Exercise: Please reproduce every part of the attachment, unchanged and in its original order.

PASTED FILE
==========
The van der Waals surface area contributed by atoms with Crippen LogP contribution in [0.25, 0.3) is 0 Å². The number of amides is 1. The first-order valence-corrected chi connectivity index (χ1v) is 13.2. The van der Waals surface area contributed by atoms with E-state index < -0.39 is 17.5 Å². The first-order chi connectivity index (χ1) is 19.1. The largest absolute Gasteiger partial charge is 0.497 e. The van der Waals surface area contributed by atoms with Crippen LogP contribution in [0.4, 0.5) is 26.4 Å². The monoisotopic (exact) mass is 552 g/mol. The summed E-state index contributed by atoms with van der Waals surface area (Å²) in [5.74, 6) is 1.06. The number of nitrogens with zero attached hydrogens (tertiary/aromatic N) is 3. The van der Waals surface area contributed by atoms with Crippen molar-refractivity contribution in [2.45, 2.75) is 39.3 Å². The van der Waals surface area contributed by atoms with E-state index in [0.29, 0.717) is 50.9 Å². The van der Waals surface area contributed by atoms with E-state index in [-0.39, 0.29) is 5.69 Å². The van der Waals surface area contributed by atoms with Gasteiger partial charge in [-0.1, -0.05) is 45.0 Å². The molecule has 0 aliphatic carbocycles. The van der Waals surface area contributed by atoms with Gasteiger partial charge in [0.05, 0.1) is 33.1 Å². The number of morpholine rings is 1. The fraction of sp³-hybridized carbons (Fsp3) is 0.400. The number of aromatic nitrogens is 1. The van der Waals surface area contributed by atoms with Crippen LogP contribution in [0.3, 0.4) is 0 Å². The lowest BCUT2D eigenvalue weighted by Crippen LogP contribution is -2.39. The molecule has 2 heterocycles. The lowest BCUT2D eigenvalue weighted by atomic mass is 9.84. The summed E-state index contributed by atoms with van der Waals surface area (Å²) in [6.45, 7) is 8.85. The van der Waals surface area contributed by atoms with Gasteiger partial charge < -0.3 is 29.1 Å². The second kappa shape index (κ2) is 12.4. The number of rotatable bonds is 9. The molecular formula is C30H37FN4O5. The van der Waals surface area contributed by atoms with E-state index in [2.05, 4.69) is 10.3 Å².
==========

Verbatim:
The van der Waals surface area contributed by atoms with Crippen LogP contribution in [0.25, 0.3) is 0 Å². The number of amides is 1. The first-order valence-corrected chi connectivity index (χ1v) is 13.2. The van der Waals surface area contributed by atoms with E-state index < -0.39 is 17.5 Å². The first-order chi connectivity index (χ1) is 19.1. The largest absolute Gasteiger partial charge is 0.497 e. The van der Waals surface area contributed by atoms with Crippen LogP contribution in [0.4, 0.5) is 26.4 Å². The monoisotopic (exact) mass is 552 g/mol. The summed E-state index contributed by atoms with van der Waals surface area (Å²) in [5.74, 6) is 1.06. The number of nitrogens with zero attached hydrogens (tertiary/aromatic N) is 3. The van der Waals surface area contributed by atoms with Crippen molar-refractivity contribution in [2.45, 2.75) is 39.3 Å². The van der Waals surface area contributed by atoms with E-state index in [0.29, 0.717) is 50.9 Å². The van der Waals surface area contributed by atoms with E-state index in [-0.39, 0.29) is 5.69 Å². The van der Waals surface area contributed by atoms with Gasteiger partial charge in [-0.1, -0.05) is 45.0 Å². The molecule has 0 aliphatic carbocycles. The van der Waals surface area contributed by atoms with Gasteiger partial charge in [0.05, 0.1) is 33.1 Å². The number of morpholine rings is 1. The fraction of sp³-hybridized carbons (Fsp3) is 0.400. The number of aromatic nitrogens is 1. The van der Waals surface area contributed by atoms with Crippen LogP contribution in [0.3, 0.4) is 0 Å². The lowest BCUT2D eigenvalue weighted by Crippen LogP contribution is -2.39. The molecule has 2 heterocycles. The lowest BCUT2D eigenvalue weighted by atomic mass is 9.84. The summed E-state index contributed by atoms with van der Waals surface area (Å²) in [6.45, 7) is 8.85. The van der Waals surface area contributed by atoms with Gasteiger partial charge < -0.3 is 29.1 Å². The second kappa shape index (κ2) is 12.4. The number of rotatable bonds is 9. The molecular formula is C30H37FN4O5. The van der Waals surface area contributed by atoms with E-state index in [2.05, 4.69) is 10.3 Å².